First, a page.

Tuesday, August 31, 2004
Lies, D*** Lies, and Statistics: Charter Schools, AFT, and NAEP
The American Federation of Teachers recently released its analyis of the US Department of Education's National Assessment of Educational Progress. Countless headlines have trumpeted the finding that students in charter schools significantly underperform students in ordinary public schools, which isn't what the AFT report says at all.
The data in the NAEP itself are rather raw and require some real effort to analyze; see for yourself. So I guess I could understand if reporters got the story wrong because they had trouble analyzing the data itself. But that wasn't the problem; they inaccurately reported the contents of AFT's own very understandable report on the data.
It is well known that the AFT is one of the largest, most powerful, and most liberal lobbying groups in the nation, and that they and the educational establishment generally are bitterly opposed to any measure that would contribute to any affordable, serious competition for the public schools. So it would not be surprising if the AFT's study, or its report on its study, were skewed against charter schools. However, you only have to dig as deep as the bottom of page ten in the AFT study to read this:
"When comparing student achievement by race, no meaningful difference existed between charter schools and other public schools. In fourth-grade math, white, black, and Hispanic students in charter schools had lower average scale scores than their peers in other public schools, but the differences were small and statistically insignificant. In reading, the gaps were even narrower."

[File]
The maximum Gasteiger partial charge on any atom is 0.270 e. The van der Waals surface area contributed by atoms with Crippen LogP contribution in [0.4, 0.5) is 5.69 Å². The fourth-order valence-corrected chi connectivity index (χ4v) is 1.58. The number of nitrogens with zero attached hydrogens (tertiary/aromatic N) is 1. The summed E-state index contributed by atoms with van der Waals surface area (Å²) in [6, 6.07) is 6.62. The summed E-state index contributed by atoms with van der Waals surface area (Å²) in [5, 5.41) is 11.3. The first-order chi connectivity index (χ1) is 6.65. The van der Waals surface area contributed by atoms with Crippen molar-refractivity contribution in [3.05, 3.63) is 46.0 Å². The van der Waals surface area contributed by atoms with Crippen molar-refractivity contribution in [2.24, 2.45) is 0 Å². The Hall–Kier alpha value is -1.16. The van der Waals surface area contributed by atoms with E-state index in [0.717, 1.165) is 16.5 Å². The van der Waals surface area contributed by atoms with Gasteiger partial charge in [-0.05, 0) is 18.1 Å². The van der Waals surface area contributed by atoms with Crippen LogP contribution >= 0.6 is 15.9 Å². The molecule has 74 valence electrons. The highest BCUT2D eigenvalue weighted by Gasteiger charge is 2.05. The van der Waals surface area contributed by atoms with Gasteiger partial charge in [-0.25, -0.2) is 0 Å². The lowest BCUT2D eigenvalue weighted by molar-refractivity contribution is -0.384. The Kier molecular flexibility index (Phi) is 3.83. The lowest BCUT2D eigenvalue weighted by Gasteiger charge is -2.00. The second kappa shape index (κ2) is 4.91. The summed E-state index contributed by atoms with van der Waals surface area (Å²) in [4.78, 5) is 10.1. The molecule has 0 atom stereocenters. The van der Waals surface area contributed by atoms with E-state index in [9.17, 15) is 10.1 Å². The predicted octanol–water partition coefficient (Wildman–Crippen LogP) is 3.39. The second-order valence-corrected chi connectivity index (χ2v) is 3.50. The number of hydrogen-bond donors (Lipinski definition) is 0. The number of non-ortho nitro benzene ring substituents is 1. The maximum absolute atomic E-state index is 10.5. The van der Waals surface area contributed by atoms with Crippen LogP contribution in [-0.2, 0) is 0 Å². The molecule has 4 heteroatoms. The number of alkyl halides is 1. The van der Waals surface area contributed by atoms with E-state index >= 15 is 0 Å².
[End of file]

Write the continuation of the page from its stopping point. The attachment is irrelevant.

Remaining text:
The following page gives the supporting data.
Here's what that is saying: Charter schools enroll a disproportionately high percentage of inner-city minority students, mostly African-Americans, whose achievement, regrettably, is well known to be much lower than average, for an assortment of cultural, economic, and political reasons. When the charter-vs.-public numbers are adjusted for this, there is "no meaningful difference" between charter and public school student achievement.
So if the study itself didn't say what the media reported, why didn't all those headlines read, "Charter Schools as Good as Public"? There are two major points between the study and the newspaper articles: AFT's press release and the reporters who wrote the stories. It turns out they both went wrong.
We have the press release itself, a sort of smoking gun. It mostly complains that the Department of Education repeatedly delayed releasing the data about charter schools. But it does include the claim, "charter school students mostly underperform and sometimes score about as well as regular public school students" -- a half-truth at best.
In the case of the media, we don't need a smoking gun. Either the people writing the stories didn't bother to read the AFT report all the way to page ten, or they didn't understand it, or they did read and understand it, but didn't want to report something so different from the AFT party line. I'm not sure which of the possibilities is worse: lazy reporters, intellectually challenged reporters, or deliberately deceptive reporters with an agenda.
See commentator Clarence Page on the same point.
Copyright 2004 by David Rodeback.